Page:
By: LILIAN OCHIENG
Telecom firms will need to dig deeper into their pockets to fund a Sh100 billion programme aimed at providing ICT services in marginalised areas.
Canadian firm Intelecon Research and Consultancy Ltd, which is carrying out a new study on ICT access gaps on behalf of the Communications Authority (CA), said operators have so far contributed only Sh2.9 billion against the target.
The firm will deliver to the CA the results of the study by February 2016, when the programme is expected to be formally launched.
The study, which is benchmarked against best practices in Uganda, Tanzania and Pakistan, will help the CA to implement the Universal Service Fund (USF) that aims to close the ICT access gap in the country.
Intelecon is expected to develop an interactive online portal showing where the gaps exist as well as determine the exact cost of rolling out the services.
“USF levies will total Sh6.9 billion to Sh10 billion in the next 10 years,” stated the Intelecon Associate Director Andrew Dymond. “The programme is implemented under a five-year road map that will prioritise projects to balance income with expenditure.”
CA Director-General Francis Wangusi said the levies are not bringing in enough money and he is exploring ways of increasing operators’ contributions to the fund.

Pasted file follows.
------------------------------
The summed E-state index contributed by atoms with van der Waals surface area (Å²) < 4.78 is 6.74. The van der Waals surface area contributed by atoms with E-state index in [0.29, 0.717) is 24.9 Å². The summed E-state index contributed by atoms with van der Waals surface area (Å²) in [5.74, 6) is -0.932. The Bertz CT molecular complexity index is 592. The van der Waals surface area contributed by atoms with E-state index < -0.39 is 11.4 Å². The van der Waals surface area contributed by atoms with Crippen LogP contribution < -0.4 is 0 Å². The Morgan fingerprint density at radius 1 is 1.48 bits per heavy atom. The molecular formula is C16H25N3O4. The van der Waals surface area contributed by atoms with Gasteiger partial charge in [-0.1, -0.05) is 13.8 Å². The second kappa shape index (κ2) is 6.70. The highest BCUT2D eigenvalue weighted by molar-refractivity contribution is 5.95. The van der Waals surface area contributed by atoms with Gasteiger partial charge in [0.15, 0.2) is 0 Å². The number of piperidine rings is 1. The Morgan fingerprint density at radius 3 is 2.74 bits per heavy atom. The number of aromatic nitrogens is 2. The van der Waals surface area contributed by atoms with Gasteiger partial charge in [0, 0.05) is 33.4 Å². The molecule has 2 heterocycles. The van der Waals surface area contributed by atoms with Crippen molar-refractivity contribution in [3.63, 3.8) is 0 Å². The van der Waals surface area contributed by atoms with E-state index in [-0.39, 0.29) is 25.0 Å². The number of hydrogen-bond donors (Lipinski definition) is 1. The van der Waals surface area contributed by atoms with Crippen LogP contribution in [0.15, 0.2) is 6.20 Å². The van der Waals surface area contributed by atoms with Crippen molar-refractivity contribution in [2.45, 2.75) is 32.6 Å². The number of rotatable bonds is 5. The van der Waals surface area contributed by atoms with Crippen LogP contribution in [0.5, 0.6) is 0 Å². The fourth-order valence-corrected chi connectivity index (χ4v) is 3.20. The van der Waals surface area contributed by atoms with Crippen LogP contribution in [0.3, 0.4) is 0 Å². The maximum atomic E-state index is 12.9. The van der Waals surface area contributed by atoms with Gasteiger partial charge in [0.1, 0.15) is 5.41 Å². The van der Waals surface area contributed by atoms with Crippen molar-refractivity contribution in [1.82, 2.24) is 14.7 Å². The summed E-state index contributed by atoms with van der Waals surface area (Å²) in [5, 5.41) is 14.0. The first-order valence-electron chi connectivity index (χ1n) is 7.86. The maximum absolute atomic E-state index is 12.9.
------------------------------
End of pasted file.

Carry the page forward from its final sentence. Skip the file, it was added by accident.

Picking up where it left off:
The operators contribute 0.5 per cent of their revenues to the fund, which is administered by government officials.
Safaricom, Airtel and Telkom Kenya have been demanding that the study be hastened so its findings can be used to guide the regulator and the telcoms on how to use the fund for maximum benefit. They also want to be involved in managing the fund.
Meanwhile, the CA is also looking at closing shortfalls in collecting the levies. The regulator wants to partner with operators in setting up base stations in marginalised areas.
Operators are expected to start earning money from the programme three years after the project is fully implemented. They also have an opportunity to start bidding for contracts to provide ICT services in identified remote areas.
Intelon has identified schools, clinics and villages as priority points for connections in marginalised areas. Services will be deployed at marked points so they can be tapped by the rest of the residents.
SOURCE: DAILY NATION